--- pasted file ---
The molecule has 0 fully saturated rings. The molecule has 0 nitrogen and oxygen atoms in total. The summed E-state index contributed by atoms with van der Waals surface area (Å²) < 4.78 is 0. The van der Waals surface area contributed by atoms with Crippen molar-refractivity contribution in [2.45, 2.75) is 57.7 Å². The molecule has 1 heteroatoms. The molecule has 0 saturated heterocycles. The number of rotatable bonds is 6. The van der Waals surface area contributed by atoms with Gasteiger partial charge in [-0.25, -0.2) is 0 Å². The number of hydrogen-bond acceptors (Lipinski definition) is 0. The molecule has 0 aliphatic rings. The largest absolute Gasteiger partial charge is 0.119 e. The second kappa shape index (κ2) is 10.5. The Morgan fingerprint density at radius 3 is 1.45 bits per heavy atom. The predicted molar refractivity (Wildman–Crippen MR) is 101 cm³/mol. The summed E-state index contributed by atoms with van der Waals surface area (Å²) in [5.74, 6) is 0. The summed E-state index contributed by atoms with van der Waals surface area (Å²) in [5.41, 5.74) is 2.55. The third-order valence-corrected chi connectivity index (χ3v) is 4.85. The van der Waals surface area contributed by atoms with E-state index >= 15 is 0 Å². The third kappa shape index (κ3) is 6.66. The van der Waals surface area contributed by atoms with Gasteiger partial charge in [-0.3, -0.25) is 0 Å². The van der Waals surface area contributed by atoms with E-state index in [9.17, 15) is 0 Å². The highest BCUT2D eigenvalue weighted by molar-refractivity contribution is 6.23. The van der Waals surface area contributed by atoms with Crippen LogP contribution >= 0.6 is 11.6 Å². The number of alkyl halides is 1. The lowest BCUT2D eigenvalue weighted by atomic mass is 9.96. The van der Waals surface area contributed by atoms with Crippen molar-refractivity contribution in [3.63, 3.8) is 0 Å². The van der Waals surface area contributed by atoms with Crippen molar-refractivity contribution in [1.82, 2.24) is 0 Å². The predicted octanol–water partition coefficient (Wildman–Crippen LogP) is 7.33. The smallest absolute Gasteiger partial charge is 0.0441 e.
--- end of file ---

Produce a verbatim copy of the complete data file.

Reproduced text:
The molecule has 0 fully saturated rings. The molecule has 0 nitrogen and oxygen atoms in total. The summed E-state index contributed by atoms with van der Waals surface area (Å²) < 4.78 is 0. The van der Waals surface area contributed by atoms with Crippen molar-refractivity contribution in [2.45, 2.75) is 57.7 Å². The molecule has 1 heteroatoms. The molecule has 0 saturated heterocycles. The number of rotatable bonds is 6. The van der Waals surface area contributed by atoms with Gasteiger partial charge in [-0.25, -0.2) is 0 Å². The number of hydrogen-bond acceptors (Lipinski definition) is 0. The molecule has 0 aliphatic rings. The largest absolute Gasteiger partial charge is 0.119 e. The second kappa shape index (κ2) is 10.5. The Morgan fingerprint density at radius 3 is 1.45 bits per heavy atom. The predicted molar refractivity (Wildman–Crippen MR) is 101 cm³/mol. The summed E-state index contributed by atoms with van der Waals surface area (Å²) in [5.74, 6) is 0. The summed E-state index contributed by atoms with van der Waals surface area (Å²) in [5.41, 5.74) is 2.55. The third-order valence-corrected chi connectivity index (χ3v) is 4.85. The van der Waals surface area contributed by atoms with E-state index >= 15 is 0 Å². The third kappa shape index (κ3) is 6.66. The van der Waals surface area contributed by atoms with Gasteiger partial charge in [-0.3, -0.25) is 0 Å². The van der Waals surface area contributed by atoms with E-state index in [9.17, 15) is 0 Å². The highest BCUT2D eigenvalue weighted by molar-refractivity contribution is 6.23. The van der Waals surface area contributed by atoms with Crippen LogP contribution >= 0.6 is 11.6 Å². The number of alkyl halides is 1. The lowest BCUT2D eigenvalue weighted by atomic mass is 9.96. The van der Waals surface area contributed by atoms with Crippen molar-refractivity contribution in [3.63, 3.8) is 0 Å². The van der Waals surface area contributed by atoms with Crippen molar-refractivity contribution in [1.82, 2.24) is 0 Å². The predicted octanol–water partition coefficient (Wildman–Crippen LogP) is 7.33. The smallest absolute Gasteiger partial charge is 0.0441 e.